The study of Orchestral Excerpts is absolutely fundamental to the development of a college bassist, and essential for understanding the nature of the instrument. Our director of Orchestras at IC, Jeffrey Meyer, is committed to programming mainstream symphonic repertoire as well as works required on the traditional audition circuit. (Visit this site to have a look at the full Symphonic Orchestra repertoire, and this site to look at the full Chamber Orchestra repertoire of the last three or four seasons). In addition to sectional coachings and private lessons on this repertoire, I assign specific excerpts for study each semester. These include Mozart 35, 39, & 40, Beethoven 5, 7, 9; Brahms 1, & 2, Strauss Ein Heldenleben, and Don Juan, and others, depending on level and interest. In addition to our school orchestras, many students also have the opportunity to play in reginal orchestras such as the Binghamton Philharmonic, The Orchestra of the Southern Fingerlakes, and The Cayuga Chamber Orchestra.
Another primary aspect of my teaching involves a self-management book that I've put together based on a manual I used as an undergraduate when I was a student of Paul Ellison's at Rice University. In short this is a workbook that helps student learn to organize their time and energies to reach their own goals. I find that some students just can not seem to get done what they want to get done, or stay focused on what they want to stay focused on in order to reach their goals. Through a lesson planner, a time management planer, and a system of self-evaluation, I.C. students are able to get clearer about what their goals really are, and they are able to set up a sustainable daily lifestyle to help them reach their goals in a realistic time frame. The important thing is that it is all about the student's goals – it is not only about me imposing my goals on the student.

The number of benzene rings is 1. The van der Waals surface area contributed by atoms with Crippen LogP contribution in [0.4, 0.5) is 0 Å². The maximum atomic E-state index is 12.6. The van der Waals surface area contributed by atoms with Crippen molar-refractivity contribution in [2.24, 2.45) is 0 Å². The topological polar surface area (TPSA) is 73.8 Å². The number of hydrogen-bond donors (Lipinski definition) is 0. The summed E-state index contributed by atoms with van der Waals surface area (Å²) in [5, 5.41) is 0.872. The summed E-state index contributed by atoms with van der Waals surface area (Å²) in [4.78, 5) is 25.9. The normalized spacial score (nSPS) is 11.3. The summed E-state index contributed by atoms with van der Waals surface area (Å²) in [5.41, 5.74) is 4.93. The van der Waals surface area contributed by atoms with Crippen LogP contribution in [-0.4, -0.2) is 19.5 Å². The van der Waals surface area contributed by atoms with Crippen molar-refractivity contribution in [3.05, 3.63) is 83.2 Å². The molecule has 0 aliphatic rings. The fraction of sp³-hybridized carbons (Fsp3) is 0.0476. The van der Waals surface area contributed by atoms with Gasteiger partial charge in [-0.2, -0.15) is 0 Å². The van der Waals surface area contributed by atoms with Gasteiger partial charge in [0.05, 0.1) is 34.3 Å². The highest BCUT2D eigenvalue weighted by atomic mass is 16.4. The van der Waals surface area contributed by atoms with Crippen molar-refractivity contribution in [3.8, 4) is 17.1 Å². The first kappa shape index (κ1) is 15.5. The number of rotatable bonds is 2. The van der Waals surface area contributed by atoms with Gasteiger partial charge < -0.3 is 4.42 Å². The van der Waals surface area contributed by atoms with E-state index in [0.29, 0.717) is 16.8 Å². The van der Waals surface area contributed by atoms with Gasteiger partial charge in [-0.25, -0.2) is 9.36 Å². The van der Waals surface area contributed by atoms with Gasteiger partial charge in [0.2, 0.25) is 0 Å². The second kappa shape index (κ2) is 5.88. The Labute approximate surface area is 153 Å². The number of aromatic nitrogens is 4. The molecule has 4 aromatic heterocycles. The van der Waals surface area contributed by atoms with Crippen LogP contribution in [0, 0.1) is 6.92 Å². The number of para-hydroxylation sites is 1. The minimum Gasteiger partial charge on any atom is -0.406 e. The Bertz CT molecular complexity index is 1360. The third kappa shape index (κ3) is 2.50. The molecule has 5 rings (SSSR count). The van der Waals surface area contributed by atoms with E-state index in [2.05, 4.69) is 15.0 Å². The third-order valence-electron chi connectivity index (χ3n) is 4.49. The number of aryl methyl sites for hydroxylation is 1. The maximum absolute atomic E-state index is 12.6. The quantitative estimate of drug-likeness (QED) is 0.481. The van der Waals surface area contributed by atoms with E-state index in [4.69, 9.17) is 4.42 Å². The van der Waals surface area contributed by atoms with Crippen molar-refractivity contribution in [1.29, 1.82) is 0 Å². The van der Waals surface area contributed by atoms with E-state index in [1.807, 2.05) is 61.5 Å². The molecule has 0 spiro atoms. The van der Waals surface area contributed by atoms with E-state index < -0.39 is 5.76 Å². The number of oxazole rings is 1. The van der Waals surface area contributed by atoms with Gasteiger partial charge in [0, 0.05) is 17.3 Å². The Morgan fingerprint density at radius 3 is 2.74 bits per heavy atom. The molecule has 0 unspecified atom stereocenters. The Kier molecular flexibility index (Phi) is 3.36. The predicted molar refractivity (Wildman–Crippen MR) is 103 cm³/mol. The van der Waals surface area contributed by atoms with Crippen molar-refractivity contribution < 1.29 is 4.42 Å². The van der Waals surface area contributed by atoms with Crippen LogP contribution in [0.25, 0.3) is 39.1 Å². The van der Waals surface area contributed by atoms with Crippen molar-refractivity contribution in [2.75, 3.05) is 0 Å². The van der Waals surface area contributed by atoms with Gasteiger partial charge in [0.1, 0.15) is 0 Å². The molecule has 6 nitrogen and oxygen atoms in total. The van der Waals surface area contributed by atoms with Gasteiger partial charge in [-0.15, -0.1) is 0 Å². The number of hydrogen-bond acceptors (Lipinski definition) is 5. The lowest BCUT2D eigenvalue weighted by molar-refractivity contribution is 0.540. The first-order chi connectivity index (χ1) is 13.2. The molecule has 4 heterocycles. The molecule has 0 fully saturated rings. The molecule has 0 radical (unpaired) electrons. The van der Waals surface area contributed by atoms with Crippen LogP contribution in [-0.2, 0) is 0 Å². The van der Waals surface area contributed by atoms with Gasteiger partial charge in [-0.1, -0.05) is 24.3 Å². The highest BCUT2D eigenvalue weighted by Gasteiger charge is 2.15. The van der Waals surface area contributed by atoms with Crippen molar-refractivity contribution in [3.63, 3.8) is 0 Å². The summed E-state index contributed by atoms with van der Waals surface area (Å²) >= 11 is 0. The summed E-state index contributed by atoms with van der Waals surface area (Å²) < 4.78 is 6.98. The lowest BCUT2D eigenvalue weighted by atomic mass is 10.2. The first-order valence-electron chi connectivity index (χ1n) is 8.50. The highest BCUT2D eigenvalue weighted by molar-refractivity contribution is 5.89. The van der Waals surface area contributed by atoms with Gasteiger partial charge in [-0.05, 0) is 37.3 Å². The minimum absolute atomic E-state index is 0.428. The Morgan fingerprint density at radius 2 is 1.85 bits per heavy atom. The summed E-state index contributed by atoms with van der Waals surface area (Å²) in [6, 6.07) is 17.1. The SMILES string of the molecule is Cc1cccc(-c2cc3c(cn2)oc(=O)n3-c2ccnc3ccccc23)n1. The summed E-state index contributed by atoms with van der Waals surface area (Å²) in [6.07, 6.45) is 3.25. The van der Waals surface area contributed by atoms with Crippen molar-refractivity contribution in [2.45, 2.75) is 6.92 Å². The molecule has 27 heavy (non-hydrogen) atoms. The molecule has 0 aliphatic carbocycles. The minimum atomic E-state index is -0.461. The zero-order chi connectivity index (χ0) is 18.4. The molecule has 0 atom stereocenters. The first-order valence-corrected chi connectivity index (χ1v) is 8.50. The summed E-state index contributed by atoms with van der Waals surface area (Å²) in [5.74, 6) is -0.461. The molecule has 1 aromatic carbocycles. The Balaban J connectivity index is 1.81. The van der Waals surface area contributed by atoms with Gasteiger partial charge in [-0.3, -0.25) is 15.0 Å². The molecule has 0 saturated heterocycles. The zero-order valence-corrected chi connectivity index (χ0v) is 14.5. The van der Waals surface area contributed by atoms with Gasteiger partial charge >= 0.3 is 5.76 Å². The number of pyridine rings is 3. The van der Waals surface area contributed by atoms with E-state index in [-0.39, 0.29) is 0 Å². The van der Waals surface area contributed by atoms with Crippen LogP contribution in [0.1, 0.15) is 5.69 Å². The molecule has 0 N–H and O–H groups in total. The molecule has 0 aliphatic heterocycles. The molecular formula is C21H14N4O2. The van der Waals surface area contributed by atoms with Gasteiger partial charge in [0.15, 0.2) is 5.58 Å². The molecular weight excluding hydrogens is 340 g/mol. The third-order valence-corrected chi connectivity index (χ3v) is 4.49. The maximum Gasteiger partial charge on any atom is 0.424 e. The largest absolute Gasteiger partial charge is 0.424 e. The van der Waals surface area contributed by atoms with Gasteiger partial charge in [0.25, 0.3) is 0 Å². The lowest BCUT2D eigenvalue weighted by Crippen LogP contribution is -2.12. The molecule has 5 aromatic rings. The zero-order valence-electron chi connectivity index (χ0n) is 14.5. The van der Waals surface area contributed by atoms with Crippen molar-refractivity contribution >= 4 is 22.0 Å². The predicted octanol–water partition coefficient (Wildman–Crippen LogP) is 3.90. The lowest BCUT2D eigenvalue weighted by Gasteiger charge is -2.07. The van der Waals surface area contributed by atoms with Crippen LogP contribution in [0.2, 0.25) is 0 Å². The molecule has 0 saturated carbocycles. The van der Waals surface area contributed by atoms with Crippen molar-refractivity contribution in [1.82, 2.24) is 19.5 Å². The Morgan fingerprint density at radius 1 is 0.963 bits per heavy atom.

Our undergraduate curriculum is geared towards exposure and the development of healthy, self-sustaining work habits and skills, and in the final semesters of a performance degree, I encourage students to begin to hone in on a particular direction that especially interests them.
I do feel it is always better for a student and a teacher to meet together before shaking hands on a four-year commitment together. If you would ever like to come for a visit, it would be a pleasure to meet you, and it would give you a chance to get a sense of me, Ithaca, and of Ithaca College. We have basses on campus that are at your disposal, and you would be more than welcome to have a lesson, sit in on another lesson, hear the orchestra rehearse, and join in our Repertoire Class, and Scale Class.
Our admissions director, Thomas Kline, (email@example.com 607 274 3366), would be happy to answer any additional curriculum or audition questions you may have, should you become serious about applying to our program.
I hope this information is helpful to you. If you have any other questions about the bass studio, or about me, or if you'd just like to say hello, please feel free to call or write. I look forward to the opportunity meet you and hear you play sometime soon,